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Old 2010.01.03, 10:15 PM   #1
JeremyC
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Hand winding a motor

I acquired a spare Atomic Standard BB motor to attempt a hand-wound project motor. I unwound the Standard BB and found that it was a 50 turn motor, for anyone wondering.

I am going to rewind it, and am trying to figure out how many turns I should put on. I'm thinking either 40 or 45 turns, but am trying to get an idea of how much a change that will make. Please anyone chime in.
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Last edited by JeremyC; 2010.01.03 at 10:52 PM.
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Old 2010.01.03, 11:45 PM   #2
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Uh it depends what you want it for...5 turns makes a lot of difference esp. with the added torque. Also a tip: don't solder the bare wire the the comm tabs to reduce weight..5 turns can be seen with the same gear ratio but I think different ratios will make a bigger difference as far as stock motors (generally 50t+). For motors under 40t, you can start to see how just 2 or 3 winds affects the motor's performance...

Last edited by blt456; 2010.01.04 at 12:16 AM.
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Old 2010.01.04, 12:29 AM   #3
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Quote:
Originally Posted by blt456 View Post
Uh it depends what you want it for...5 turns makes a lot of difference esp. with the added torque. Also a tip: don't solder the bare wire the the comm tabs to reduce weight..5 turns can be seen with the same gear ratio but I think different ratios will make a bigger difference as far as stock motors (generally 50t+). For motors under 40t, you can start to see how just 2 or 3 winds affects the motor's performance...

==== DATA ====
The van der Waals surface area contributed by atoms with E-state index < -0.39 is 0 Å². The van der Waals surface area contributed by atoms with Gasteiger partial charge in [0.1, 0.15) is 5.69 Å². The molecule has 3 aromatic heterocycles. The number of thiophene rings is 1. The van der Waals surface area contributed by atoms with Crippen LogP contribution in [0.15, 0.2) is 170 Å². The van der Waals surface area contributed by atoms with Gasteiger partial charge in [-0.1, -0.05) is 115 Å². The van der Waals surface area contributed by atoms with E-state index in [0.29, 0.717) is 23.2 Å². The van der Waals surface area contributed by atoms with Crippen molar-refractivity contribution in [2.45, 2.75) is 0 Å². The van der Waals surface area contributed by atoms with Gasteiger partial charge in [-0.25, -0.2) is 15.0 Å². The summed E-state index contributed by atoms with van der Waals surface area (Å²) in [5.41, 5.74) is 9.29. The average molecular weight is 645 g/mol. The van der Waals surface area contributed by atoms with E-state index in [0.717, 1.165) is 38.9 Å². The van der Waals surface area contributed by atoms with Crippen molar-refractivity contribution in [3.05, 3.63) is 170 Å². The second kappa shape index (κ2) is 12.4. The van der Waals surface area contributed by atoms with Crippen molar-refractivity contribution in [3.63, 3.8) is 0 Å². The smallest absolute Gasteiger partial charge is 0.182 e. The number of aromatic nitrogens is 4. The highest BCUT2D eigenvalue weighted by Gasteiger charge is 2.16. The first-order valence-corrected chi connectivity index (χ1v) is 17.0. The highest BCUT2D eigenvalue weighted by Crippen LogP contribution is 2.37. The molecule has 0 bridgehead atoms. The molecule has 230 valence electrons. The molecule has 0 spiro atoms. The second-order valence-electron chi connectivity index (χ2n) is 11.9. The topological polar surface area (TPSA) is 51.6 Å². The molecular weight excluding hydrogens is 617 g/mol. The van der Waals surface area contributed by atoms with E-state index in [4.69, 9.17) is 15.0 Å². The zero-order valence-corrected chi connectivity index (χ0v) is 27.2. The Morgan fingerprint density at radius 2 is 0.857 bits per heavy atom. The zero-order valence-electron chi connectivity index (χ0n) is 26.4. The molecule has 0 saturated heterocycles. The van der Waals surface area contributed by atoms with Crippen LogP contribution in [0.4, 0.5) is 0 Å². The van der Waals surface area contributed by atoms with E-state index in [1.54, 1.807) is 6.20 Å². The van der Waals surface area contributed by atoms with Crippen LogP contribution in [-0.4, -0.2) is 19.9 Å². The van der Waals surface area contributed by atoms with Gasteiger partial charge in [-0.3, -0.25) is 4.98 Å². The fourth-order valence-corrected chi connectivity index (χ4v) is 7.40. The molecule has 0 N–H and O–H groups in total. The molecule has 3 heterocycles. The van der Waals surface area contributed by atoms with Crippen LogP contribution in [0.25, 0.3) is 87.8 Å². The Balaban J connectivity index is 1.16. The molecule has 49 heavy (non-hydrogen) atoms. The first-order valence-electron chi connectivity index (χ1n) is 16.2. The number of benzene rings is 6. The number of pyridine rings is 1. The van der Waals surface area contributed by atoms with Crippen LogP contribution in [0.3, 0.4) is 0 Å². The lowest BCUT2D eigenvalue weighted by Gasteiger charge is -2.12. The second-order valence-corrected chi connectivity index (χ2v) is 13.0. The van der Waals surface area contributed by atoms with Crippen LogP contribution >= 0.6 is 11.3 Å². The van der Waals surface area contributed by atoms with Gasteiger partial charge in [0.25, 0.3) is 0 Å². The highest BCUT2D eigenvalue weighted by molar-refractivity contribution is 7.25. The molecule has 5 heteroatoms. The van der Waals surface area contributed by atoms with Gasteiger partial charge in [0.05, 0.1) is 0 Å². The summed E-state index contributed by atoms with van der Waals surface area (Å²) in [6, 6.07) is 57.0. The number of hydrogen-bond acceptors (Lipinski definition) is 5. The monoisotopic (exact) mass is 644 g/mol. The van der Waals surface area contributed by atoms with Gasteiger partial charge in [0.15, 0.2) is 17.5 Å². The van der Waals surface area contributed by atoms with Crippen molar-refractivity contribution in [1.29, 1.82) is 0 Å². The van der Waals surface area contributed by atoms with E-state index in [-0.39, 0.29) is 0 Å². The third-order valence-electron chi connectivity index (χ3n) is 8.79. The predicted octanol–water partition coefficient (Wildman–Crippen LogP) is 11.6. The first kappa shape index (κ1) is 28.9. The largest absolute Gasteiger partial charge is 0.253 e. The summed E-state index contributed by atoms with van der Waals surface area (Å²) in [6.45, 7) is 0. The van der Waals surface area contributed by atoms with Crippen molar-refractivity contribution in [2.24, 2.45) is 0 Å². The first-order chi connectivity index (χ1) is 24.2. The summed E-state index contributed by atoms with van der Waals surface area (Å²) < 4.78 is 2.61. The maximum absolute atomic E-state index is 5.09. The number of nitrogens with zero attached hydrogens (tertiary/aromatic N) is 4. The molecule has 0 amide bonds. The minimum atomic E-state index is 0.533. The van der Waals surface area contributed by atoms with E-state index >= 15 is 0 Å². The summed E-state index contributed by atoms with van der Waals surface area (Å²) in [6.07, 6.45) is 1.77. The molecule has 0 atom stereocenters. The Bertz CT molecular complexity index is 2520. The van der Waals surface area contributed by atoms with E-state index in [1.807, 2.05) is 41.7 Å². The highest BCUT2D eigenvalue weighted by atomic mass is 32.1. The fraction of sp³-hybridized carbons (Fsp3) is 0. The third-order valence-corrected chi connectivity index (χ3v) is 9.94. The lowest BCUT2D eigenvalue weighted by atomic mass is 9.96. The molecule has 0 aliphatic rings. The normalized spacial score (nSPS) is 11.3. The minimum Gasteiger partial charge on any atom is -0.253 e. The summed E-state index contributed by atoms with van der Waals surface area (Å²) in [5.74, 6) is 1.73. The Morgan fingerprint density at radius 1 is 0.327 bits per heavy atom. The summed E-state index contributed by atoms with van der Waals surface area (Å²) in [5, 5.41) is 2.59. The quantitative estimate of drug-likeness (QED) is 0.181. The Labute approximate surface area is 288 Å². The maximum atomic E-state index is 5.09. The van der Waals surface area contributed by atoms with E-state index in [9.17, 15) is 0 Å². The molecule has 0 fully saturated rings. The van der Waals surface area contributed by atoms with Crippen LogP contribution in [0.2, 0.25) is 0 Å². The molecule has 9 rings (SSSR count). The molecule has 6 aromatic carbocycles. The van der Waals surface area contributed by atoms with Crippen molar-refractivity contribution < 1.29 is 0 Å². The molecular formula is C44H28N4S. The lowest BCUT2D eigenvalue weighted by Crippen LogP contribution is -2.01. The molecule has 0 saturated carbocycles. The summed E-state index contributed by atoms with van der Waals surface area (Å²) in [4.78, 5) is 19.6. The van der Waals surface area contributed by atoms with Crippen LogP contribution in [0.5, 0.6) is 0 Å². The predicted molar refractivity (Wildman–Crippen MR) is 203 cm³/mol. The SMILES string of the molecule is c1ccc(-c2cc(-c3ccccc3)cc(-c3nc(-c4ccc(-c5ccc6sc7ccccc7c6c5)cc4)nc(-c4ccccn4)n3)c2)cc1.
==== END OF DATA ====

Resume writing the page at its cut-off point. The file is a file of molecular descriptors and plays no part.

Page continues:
Luke,

Thanks for the thoughts.

So, are you suggesting that I try 45 turns rather than 40? My goal is to build a motor that is slightly quicker than the Standard BB; something about as fast as the Stock yellow label.

I'm not sure what you mean by "5 turns can be seen with the same gear ratio"; do you mean that I'll need to change gear ratio to feel the difference?

-Jer
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Old 2010.01.04, 01:22 AM   #4
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What I meant was that close results with stock motors I think gear ratios play a bigger role than 5 turns... I have never driven a atm yellow stock motor so I cannot say. Less turns = more rpm
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Old 2010.01.04, 10:22 AM   #5
JeremyC
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Quote:
Originally Posted by blt456 View Post
What I meant was that close results with stock motors I think gear ratios play a bigger role than 5 turns... I have never driven a atm yellow stock motor so I cannot say. Less turns = more rpm
Ah.. Ok.

The Yellow label seems to have more torque, and slightly more RPM. Essentially it accelerates faster and seems to end up with a higher top speed on a 25 foot straight. (NYRC) I generally run 44/10 for a final drive ratio of 4.4, if I could get a bit more RPM I might be able to swing a 44/9 at 4.9. This might get me more acceleration due to the gear change, and possibly more on the top end.

With the Standard BB 44/9 seems much too slow on a big track, but I'll run it on small tracks. 44/8 always seems too slow...

If it doesn't work, well, at least I tried to build a motor. :P
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Old 2010.01.04, 12:45 PM   #6